Wherever I am, the world comes after me.
It offers me its busyness. It does not believe that I do not want it.
Now I understand 
why the old poets of China went so far
and high 
into the mountains, then crept into the pale mist.
"The Old Poets of China" by Mary Oliver

The UP Asian Center organized a book launch of "Dauntless: The 1st & 2nd Filipino Infantry Regiments, United States Army," authored by Marie Silva Vallejo. Held on 18 April 2024, at the Seminar Room, GT-Toyota Asian Cultural Center, the event included a public lecture shedding light on the critical role played by these Filipino regiments in World War II.
Vallejo's book delves into the narratives of the first and second Filipino Infantry Regiments as they executed classified submarine missions across various Philippine islands during World War II, such as Negros Island, Panay Island, Mindoro Island, Samar, Palawan, and Leyte. The book includes personal accounts of soldiers who trained to be part of said missions, including those of Vallejo's father, a member of the clandestine military units known only to General Douglas MacArthur and his inner circle. During her lecture, Vallejo shared insights into the pivotal role of these regiments in the liberation of the Philippines from Japanese occupation. She shared that dividing the chapters per island was the best way to tell a story given the volume and depth of her archival research.
In his commentary, Dr. Ricardo T. Jose of the UP Department of History commended Vallejo for her efforts in finding materials on the first and second regiments as they are unique battalions and for bringing attention to the unsung heroes of Filipino military history. He called the book “encyclopedic” and “definitive” for her detailed and unique perspective on the topic, as her own father went to Australia to train with MacArthur and even led guerilla units in Davao City.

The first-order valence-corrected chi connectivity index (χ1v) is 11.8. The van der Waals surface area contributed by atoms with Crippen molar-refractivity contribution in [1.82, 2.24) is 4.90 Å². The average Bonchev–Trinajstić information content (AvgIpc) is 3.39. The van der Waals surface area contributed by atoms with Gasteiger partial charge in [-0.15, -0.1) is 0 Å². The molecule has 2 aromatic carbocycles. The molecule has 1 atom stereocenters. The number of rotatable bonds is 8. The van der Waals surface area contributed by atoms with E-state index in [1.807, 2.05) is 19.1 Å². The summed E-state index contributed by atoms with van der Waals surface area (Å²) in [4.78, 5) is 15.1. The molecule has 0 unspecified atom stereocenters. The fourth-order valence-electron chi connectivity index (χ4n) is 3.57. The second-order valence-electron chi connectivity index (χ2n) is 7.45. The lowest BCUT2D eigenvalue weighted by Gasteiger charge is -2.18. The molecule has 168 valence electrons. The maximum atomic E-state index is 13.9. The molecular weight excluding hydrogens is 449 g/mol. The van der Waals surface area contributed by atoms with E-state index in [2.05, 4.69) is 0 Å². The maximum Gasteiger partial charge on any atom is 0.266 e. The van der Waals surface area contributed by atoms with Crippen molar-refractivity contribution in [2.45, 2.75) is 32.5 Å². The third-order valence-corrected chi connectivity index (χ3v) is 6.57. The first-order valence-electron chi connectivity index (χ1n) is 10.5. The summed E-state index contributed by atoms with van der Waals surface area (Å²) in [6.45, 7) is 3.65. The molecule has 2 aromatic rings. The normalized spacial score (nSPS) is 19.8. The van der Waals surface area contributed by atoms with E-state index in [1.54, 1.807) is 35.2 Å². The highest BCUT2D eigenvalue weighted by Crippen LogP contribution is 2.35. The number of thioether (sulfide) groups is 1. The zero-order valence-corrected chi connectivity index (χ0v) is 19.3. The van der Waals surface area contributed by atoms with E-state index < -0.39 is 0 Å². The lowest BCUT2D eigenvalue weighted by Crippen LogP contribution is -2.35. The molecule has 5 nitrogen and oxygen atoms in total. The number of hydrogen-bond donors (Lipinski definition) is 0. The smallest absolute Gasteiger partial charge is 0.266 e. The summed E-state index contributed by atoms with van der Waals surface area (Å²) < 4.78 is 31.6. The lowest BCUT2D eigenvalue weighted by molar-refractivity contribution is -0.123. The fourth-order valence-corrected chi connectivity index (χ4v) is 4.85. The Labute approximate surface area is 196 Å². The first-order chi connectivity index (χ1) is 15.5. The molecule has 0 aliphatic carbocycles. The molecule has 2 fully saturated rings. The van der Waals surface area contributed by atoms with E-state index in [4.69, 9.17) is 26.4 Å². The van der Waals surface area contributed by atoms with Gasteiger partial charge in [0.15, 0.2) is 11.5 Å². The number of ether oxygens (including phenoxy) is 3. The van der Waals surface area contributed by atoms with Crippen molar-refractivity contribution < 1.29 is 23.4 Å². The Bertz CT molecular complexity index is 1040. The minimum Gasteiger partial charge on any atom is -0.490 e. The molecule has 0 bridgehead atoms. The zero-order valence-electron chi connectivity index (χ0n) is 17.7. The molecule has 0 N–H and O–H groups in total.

The lecture was followed by an open forum segment where participants were allowed to engage in discussions on various aspects of Filipino-American relations during WWII. Topics ranged from the challenges faced by Filipino soldiers fighting racism in the United States to the rationale of Filipino-Americans having to fight their own battles and finding a semblance of victory in achieving recognition from the United States. Gracing the activity, Mr. Evan Garcia, former Permanent Representative of the Philippines to the United Nations Office at Geneva, asked about the strategic considerations behind the delayed provision of weapons to Filipino soldiers. Dr. Jose explained that the US government was initially hesitant about it due to the possibility of armed Filipinos turning against them. Thus, upon changing its mind, the US’ active plan was to refrain from supplying advanced weapons and ammunition to retain some sense of control over the Filipino soldiers and guerrillas.
Vallejo also shared the best places to find primary sources on Filipino-American WWII veterans. She underscored the integral role of institutions such as the Maryland State Archives, US National Archives and Records Administration, Hoover Institution, Filipino American National Historical Society, and the MacArthur Library in providing the archival materials essential for writing her book. She also highlighted how after-action reports were scattered in libraries all over Seattle and how soldiers wrote about their personal experience during the war and passed on some of the information to their own children.
In closing, Associate Professor of the UP Asian Center, Dr. Jocelyn Celero, expounded on the importance of books like Dauntless which features primary sources in studying Philippine and Asian history. She concluded that the book launch and lecture served as a reminder of the courage and resilience displayed by Filipino soldiers during a tumultuous period in history. Dr. Celero challenged young students to work more on historical research and contribute to this underexplored area of study.
This book launch and public lecture are part of the initiatives by the UP Asian Center to engage more students to pursue research in the field of Japan-Philippine studies. This event was a joint effort by Japan studies professors at the Asian Center: Assistant to the Dean for Cultural Affairs Dr. Matthew M. Santamaria, Dr. Jocelyn O. Celero, and Dr. Karl Ian Cheng Chua.


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    The Asian Center, University of the Philippines Diliman offers M.A. degrees in Asian Studies with four fields of specialization: Northeast Asia, Southeast Asia, South Asia, and West Asia. The UP Asian Center also has an M.A. program in Philippine Studies that allows students to major in Philippine society and culture, Philippine foreign relations, or Philippine development studies. It also offers a Ph.D. program in Philippine Studies in conjunction with the College of Arts and Letters and the College of Social Sciences and Philosophy. For an overview of these graduate programs, click here. As an area studies institution, the Asian Center also publishes Asian Studies: Journal of Critical Perspectives on Asia, the latest issue of which can be downloaded at the journal's website.